I also took a good hard look at what kind of role I fill in these relationships. Am I a good, reliable friend to this person? Do I serve well as a daughter, a sister, an aunt, a cousin? Is this connection mutually beneficial? Am I giving just as much as I'm getting? I need to be held accountable as much as others do. And while on a journey to self-improvement, it is often times imperative that things, ideas, and even people have to be released. It's not always easy, but I've decided I'd rather take the short-term discomfort of "unfriending" over the long-term draining effects of poor relationships.

(I apologize for the repeated references to "energy." It sounds very New Age-y but I can't think of a better way to describe it.)

Monday, April 8, 2013

March Results

March turned out to be a strange month, as mentioned in my previous post. I ended up going over budget--- mostly on groceries, but also because I had forgotten to factor in one expense in my annual budget plan: homeowners' insurance. Fortunately, my tax return will cover it. I was hoping my full tax return would go into savings to replenish the chunk of my nest-egg spent refinancing my home, but my deposit will just have to be smaller than anticipated. From now on, I'll have to factor in an average of $65 per month to offset the annual bill. I really don't know how that one got past me.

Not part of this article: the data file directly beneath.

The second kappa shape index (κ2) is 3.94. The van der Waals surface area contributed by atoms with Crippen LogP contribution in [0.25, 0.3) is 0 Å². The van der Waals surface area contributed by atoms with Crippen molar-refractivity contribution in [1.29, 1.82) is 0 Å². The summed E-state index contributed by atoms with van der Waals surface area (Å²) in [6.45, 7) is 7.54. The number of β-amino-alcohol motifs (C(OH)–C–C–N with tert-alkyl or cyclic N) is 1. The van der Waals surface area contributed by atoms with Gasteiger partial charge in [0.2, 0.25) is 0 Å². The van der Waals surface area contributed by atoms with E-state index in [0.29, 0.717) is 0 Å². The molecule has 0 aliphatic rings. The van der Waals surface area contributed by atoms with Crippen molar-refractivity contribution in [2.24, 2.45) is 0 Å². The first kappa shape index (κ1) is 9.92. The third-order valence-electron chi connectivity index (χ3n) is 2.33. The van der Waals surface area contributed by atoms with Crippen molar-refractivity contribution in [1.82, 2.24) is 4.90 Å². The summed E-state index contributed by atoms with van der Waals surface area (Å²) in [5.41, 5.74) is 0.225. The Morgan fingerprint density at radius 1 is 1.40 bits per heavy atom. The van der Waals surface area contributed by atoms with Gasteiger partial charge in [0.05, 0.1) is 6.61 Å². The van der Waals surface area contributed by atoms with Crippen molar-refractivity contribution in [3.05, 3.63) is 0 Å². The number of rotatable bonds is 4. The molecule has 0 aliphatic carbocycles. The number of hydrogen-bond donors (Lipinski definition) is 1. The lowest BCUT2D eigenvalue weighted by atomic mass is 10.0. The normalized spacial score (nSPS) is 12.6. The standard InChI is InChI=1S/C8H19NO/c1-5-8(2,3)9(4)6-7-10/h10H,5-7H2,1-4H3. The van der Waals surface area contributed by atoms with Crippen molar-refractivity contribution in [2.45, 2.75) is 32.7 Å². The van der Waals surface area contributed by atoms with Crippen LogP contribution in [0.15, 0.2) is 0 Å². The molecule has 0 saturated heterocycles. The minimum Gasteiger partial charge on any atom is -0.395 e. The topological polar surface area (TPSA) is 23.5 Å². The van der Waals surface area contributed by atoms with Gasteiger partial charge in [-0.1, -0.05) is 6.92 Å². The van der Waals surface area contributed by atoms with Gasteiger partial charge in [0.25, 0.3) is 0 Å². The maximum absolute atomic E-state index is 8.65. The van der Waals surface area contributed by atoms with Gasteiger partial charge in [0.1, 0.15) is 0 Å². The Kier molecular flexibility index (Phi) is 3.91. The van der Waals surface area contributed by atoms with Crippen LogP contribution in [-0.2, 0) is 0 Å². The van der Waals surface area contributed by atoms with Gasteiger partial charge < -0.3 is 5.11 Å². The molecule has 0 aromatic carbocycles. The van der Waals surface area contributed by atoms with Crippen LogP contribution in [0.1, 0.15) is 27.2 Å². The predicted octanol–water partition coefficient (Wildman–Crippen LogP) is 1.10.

I also went to Target for the first time in many months. I was visiting the family at the end of March for Easter, and stopped at the store to pick up a few necessary items. I ended up leaving with much more. I spent over $400, and had buyer's remorse the moment my feet hit the parking lot. Buying it didn't make me feel fulfilled or excited; it made me feel stressed and impulsive. How had this happened? I ended up leaving all of the unnecessary merchandise in the trunk of my car over the weekend and returned it a few days later, reclaiming over $200 of my initial purchase. Phew.